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1969 Chevy Nova - Crossroads

Where Art Hits The Highway

Shane Reichardt Jun 1, 2000

If you put a car fanatic and an artist together, what do you get? Someone who comes up with a very clean design for their classic Chevy.

That's what desktop artist Deb Geesey, of Yoe, Pennsylvania, did when she combined her love for Chevrolets and the artistic talents she employs in her daily work. The result is a car that runs with the best of 'em and looks great while doing so.

To achieve great looks, the effects of 30 years of use had to be erased from both body and chassis. The hood was scrapped in favor of a fiberglass 5-inch cowl unit from Glastek, which was mounted to open in reverse direction. Deb's husband Dane took the body and had it chemically stripped and coated in PPG's DP90 surfacer/primer. He then spent countless hours straightening and block-sanding every panel before bathing the car in a custom-mixed green paint. Deb and Dane made numerous sketches before coming up with the perfect graphics package to complement the car's new look. Dane again stepped up to the task and applied the graphics like an expert. What's more is that the unique exterior graphics were perfectly replicated on the firewall and even on the valve covers. To aid in keeping the firewall clean the master cylinder was relocated and mounted under the frame. Speaking of the firewall, it was cut out and a custom smoothed unit was welded in its place. In addition, the wiper motor was installed under the dash. When the paint and graphics were completed, several layers of clearcoat were applied and color-sanded (with the assistance of Lonny at Mobile Shine Shop in Wrightsville) to ensure a glass-smooth appearance.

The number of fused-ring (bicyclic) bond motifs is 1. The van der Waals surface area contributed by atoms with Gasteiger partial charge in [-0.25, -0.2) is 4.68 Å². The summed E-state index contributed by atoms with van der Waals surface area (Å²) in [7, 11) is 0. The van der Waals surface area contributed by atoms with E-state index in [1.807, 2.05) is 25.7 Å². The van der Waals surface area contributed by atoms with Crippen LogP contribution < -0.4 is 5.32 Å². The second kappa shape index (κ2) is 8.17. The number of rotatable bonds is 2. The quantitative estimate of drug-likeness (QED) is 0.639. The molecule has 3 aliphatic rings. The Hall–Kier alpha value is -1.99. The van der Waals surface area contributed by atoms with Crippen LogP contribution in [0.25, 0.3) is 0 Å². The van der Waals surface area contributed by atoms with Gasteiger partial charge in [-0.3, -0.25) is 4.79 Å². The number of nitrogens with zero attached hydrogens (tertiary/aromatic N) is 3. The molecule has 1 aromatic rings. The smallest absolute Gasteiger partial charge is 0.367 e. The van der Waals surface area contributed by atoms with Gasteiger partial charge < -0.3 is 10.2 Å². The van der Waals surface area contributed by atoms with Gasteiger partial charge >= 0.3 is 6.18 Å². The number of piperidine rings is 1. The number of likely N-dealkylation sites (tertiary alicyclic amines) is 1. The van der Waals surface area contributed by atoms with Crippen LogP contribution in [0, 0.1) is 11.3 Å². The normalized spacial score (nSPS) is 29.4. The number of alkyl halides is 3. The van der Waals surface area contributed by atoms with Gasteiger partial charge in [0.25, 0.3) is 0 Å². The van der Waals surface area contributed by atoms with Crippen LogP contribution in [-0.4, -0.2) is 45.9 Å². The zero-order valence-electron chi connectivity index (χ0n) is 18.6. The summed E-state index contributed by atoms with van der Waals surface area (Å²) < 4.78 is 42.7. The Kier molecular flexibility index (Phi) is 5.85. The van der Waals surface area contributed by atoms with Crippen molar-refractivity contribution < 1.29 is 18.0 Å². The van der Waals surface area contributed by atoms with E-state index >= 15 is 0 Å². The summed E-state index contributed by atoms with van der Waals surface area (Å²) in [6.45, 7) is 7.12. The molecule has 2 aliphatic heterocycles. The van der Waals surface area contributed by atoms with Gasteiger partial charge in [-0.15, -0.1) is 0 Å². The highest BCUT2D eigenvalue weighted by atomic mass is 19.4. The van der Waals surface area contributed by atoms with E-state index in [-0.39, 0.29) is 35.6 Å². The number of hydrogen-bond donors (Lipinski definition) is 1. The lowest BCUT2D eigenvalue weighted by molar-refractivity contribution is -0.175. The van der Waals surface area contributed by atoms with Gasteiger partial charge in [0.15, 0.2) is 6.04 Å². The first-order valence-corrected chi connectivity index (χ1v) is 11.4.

The Nova's clean-looking exterior is backed up by a clean-performing powerplant. The engine is a mild small-block with a number of Crower components, as well as a list of other proven internals, all assembled by Warrior Engines of Dallastown, Pennsylvania. Fuel is delivered via a Holley 650 double-pumper connected to an Edelbrock Victor Jr. intake. The combustion byproducts are expelled through Hooker Super Comp headers, 3-inch pipes, and Flowmaster mufflers.

Undeniably one of the most popular automatic transmissions among enthusiasts, the Geeseys also chose a Turbo 350 and selected a B&M pro ratchet shifter to control it. Guy Burger, of Red Lion, Pennsylvania, is the man responsible for building the TH350. Set up with a B&M 3000-rpm stall converter and a B&M trans cooler, the automatic should provide years of service even under the heaviest of feet. Power is transferred to a Ford 9-inch rearend with 4.11:1 gears and a spool. The rear springs and shocks were moved inboard to make room for Mickey Thompson-wrapped Budnik wheels. A full set of Monroe gas shocks makes powering around town a blast and when it comes time to throw anchor, Aerospace Component drilled discs at all four corners should help considerably.

Proving his multiple talents, Dane moved from installing the drivetrain to treating the interior to new coverings. Nearly everything was re-decorated in purple and black tweed with gray and green accenting the color scheme. Dane also installed a set of Auto Meter gauges, a Kenwood stereo, a Weld racing steering wheel, and M&R safety belts, as well as all of the wiring required to supply power to the updated cabin. Spending every second necessary to get the job done is one of Dane's admirable traits, and Deb has learned to deal with it. "When Dane gets involved in a project like this," she says, "it's usually non-stop until everything is completed. In order to see him requires a quick walk to the garage every evening." That doesn't seem to be a major problem though. "I'm not complaining," Deb continues, "his efforts for me have paid off in building my Nova!"

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